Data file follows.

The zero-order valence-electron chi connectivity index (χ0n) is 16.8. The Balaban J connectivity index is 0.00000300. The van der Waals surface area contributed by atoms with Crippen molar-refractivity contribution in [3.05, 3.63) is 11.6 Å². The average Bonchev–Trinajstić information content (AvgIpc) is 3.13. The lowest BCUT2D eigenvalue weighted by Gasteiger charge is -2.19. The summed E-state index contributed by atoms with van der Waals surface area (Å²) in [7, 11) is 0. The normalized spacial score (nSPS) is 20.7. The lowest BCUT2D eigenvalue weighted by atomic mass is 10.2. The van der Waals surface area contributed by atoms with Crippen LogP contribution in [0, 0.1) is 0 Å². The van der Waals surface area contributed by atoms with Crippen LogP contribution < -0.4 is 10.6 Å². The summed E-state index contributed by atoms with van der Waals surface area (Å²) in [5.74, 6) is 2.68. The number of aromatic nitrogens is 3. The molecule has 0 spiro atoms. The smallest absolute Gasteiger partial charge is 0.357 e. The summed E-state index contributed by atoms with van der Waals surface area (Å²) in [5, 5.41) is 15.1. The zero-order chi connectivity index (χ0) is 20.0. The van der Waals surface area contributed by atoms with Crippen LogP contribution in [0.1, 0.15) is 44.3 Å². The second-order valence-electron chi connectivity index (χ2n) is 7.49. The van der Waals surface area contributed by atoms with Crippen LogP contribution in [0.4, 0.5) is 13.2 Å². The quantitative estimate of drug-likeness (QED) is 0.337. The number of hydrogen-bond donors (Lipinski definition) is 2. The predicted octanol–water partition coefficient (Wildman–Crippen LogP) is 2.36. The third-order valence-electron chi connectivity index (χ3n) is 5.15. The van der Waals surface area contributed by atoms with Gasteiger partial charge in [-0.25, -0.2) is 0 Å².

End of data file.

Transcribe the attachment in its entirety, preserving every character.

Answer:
The zero-order valence-electron chi connectivity index (χ0n) is 16.8. The Balaban J connectivity index is 0.00000300. The van der Waals surface area contributed by atoms with Crippen molar-refractivity contribution in [3.05, 3.63) is 11.6 Å². The average Bonchev–Trinajstić information content (AvgIpc) is 3.13. The lowest BCUT2D eigenvalue weighted by Gasteiger charge is -2.19. The summed E-state index contributed by atoms with van der Waals surface area (Å²) in [7, 11) is 0. The normalized spacial score (nSPS) is 20.7. The lowest BCUT2D eigenvalue weighted by atomic mass is 10.2. The van der Waals surface area contributed by atoms with Crippen LogP contribution in [0, 0.1) is 0 Å². The van der Waals surface area contributed by atoms with Crippen LogP contribution < -0.4 is 10.6 Å². The summed E-state index contributed by atoms with van der Waals surface area (Å²) in [5.74, 6) is 2.68. The number of aromatic nitrogens is 3. The molecule has 0 spiro atoms. The smallest absolute Gasteiger partial charge is 0.357 e. The summed E-state index contributed by atoms with van der Waals surface area (Å²) in [5, 5.41) is 15.1. The zero-order chi connectivity index (χ0) is 20.0. The van der Waals surface area contributed by atoms with Crippen LogP contribution in [0.1, 0.15) is 44.3 Å². The second-order valence-electron chi connectivity index (χ2n) is 7.49. The van der Waals surface area contributed by atoms with Crippen LogP contribution in [0.4, 0.5) is 13.2 Å². The quantitative estimate of drug-likeness (QED) is 0.337. The number of hydrogen-bond donors (Lipinski definition) is 2. The predicted octanol–water partition coefficient (Wildman–Crippen LogP) is 2.36. The third-order valence-electron chi connectivity index (χ3n) is 5.15. The van der Waals surface area contributed by atoms with Gasteiger partial charge in [-0.25, -0.2) is 0 Å².